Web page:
|Latin script (Fraktur variant)|
|Time:||12th century – 1946|
|Children:||Fraktur¹, Kurrentschrift, including Sütterlin|
Blackletter, also known as Gothic script or Gothic minuscule, was a script used throughout Western Europe from approximately 1150 to 1500. It continued to be used for the German language until the twentieth century. Fraktur is a notable script of this type, and sometimes the entire group of faces is known as Fraktur. Blackletter is sometimes called Old English, but it is not to be confused with the Old English language, despite the popular, though mistaken, belief that it was written with Blackletter. The Old English (or Anglo-Saxon) language pre-dates Blackletter by many centuries, and was itself written in the insular script.
Carolingian minuscule was the direct ancestor of blackletter. Blackletter developed from Carolingian as an increasingly literate twelfth century Europe required new books in many different subjects. New universities were founded, each producing books for business, law, grammar, history, and other pursuits, not solely religious works for which earlier scripts typically had been used.
These books needed to be produced quickly to keep up with demand. Carolingian, though legible, was time-consuming and labour-intensive to produce. It was large and wide and took up a lot of space on a manuscript in a time when writing materials were very costly. As early as the eleventh century, different forms of Carolingian were already being used, and by the mid-twelfth century, a clearly distinguishable form, able to be written more quickly to meet the demand for new books, was being used in north-eastern France and the Low Countries.
The term Gothic was first used to describe this script in fifteenth century Italy, in the midst of the Renaissance, because Renaissance Humanists believed it was a barbaric script. Gothic was a synonym for barbaric. Flavio Biondo, in Italia Illustrata (1531) thought it was invented by the Lombards after their invasion of Italy in the sixth century.
Not only were blackletter forms called Gothic script, but any other seemingly barbarian script, such as Visigothic, Beneventan, and Merovingian, were also labeled "Gothic", in contrast to Carolingian minuscule, a highly legible script which the Humanists called littera antiqua, "the ancient letter", wrongly believing that it was the script used by the Romans. It was invented in the reign of Charlemagne, although only used significantly after that era.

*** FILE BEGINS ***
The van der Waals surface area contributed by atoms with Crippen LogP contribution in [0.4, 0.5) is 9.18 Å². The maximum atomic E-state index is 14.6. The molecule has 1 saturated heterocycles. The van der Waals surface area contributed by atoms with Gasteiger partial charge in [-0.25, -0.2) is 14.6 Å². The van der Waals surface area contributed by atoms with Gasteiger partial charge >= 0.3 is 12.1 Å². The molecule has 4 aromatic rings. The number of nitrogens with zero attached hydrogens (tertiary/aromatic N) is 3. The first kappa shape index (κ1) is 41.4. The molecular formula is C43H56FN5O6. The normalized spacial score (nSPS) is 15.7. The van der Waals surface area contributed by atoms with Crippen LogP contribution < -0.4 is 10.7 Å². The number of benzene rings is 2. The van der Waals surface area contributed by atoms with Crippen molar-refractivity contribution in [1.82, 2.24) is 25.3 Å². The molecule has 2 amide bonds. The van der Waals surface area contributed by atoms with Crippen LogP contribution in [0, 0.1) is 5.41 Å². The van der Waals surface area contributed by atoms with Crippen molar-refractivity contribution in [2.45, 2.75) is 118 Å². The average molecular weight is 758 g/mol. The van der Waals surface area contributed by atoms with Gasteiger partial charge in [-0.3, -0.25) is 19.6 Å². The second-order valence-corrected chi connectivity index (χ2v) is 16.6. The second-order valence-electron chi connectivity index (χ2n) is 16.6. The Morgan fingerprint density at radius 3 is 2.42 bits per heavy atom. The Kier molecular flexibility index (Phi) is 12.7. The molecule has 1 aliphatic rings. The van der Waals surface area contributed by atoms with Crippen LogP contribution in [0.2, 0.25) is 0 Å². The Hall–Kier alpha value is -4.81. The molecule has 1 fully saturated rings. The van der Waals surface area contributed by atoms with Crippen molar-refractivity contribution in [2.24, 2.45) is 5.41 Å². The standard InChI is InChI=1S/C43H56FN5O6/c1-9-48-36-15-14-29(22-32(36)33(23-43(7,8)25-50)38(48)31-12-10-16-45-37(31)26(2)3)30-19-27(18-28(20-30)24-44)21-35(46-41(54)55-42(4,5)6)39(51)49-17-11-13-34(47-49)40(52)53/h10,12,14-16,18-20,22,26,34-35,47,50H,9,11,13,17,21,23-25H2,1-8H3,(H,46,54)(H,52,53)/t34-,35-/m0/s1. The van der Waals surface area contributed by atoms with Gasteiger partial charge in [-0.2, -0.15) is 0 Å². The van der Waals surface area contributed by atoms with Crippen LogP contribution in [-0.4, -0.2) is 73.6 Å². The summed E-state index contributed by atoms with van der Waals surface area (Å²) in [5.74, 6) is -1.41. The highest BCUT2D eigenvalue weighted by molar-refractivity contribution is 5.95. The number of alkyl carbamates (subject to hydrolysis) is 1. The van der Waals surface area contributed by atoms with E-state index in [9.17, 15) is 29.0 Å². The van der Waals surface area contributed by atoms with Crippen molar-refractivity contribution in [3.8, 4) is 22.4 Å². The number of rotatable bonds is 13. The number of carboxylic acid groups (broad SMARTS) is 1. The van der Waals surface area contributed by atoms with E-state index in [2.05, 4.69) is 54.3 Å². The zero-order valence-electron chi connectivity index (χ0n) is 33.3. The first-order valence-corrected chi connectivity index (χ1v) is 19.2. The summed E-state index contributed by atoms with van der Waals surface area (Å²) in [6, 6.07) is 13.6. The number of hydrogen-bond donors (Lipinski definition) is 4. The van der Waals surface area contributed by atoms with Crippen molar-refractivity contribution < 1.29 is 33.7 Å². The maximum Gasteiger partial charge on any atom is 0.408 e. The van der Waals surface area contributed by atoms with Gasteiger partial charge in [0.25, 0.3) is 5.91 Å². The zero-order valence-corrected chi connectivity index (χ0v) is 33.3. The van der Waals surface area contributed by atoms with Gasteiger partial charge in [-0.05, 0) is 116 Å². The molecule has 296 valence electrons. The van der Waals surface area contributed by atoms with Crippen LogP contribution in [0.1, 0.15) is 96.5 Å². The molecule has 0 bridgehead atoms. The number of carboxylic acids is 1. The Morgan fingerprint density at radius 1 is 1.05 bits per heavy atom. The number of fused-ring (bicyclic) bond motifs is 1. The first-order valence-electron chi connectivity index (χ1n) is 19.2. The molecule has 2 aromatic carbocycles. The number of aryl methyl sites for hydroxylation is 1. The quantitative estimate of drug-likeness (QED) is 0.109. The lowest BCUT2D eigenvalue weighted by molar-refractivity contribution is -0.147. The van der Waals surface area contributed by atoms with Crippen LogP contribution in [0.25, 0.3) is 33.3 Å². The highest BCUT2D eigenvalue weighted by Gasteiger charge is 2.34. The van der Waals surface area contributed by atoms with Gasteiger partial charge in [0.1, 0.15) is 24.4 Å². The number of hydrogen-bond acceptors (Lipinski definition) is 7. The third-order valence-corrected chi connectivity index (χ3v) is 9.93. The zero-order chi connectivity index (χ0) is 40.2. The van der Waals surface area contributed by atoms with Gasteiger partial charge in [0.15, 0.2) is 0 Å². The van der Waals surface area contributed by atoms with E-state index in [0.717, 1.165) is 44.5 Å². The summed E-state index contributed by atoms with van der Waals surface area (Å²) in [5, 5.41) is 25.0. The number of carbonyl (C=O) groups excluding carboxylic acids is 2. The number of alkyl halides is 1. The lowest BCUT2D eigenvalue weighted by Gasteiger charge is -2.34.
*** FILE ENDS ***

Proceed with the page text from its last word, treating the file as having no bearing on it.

Textualis, also known as textura or Gothic bookhand, was the most calligraphic form of blackletter, and today is the form most associated with "Gothic". Johannes Gutenberg carved a textualis typeface – including a large number of ligatures and common abbreviations – when he printed his 42-line Bible. However, the textualis was rarely used for typefaces afterwards.
According to Dutch scholar Gerard Lieftinck, the pinnacle of use for blackletter was the fourteenth and fifteenth centuries. For Lieftinck, the highest form of textualis was littera textualis formata, used for de luxe manuscripts. The usual form, simply littera textualis, was used for literary works and university texts. Lieftinck's third form, littera textualis currens, was the cursive form of blackletter, extremely difficult to read and used for textual glosses, and less important books.
The Schwabacher was a blackletter form that was much used in early German print typefaces. It continued to be used occasionally until the 20th century. Characteristics of the Schwabacher are:
The Fraktur is a form of blackletter that became the most common German blackletter typeface by the mid 16th century. Its use was so common that often any blackletter form is called Fraktur in Germany. Characteristics of the Fraktur are:
Here is the entire alphabet in Fraktur, using the \mathfrak feature of WikiMedia (see):
Cursiva refers to a very large variety of forms of blackletter; as with modern cursive writing, there is no real standard form. It developed in the fourteenth century as a simplified form of textualis, with influence from the form of textualis as used for writing charters. Cursiva developed partly because of the introduction of paper, which was smoother than parchment. It was therefore, easier to write quickly on paper in a cursive script.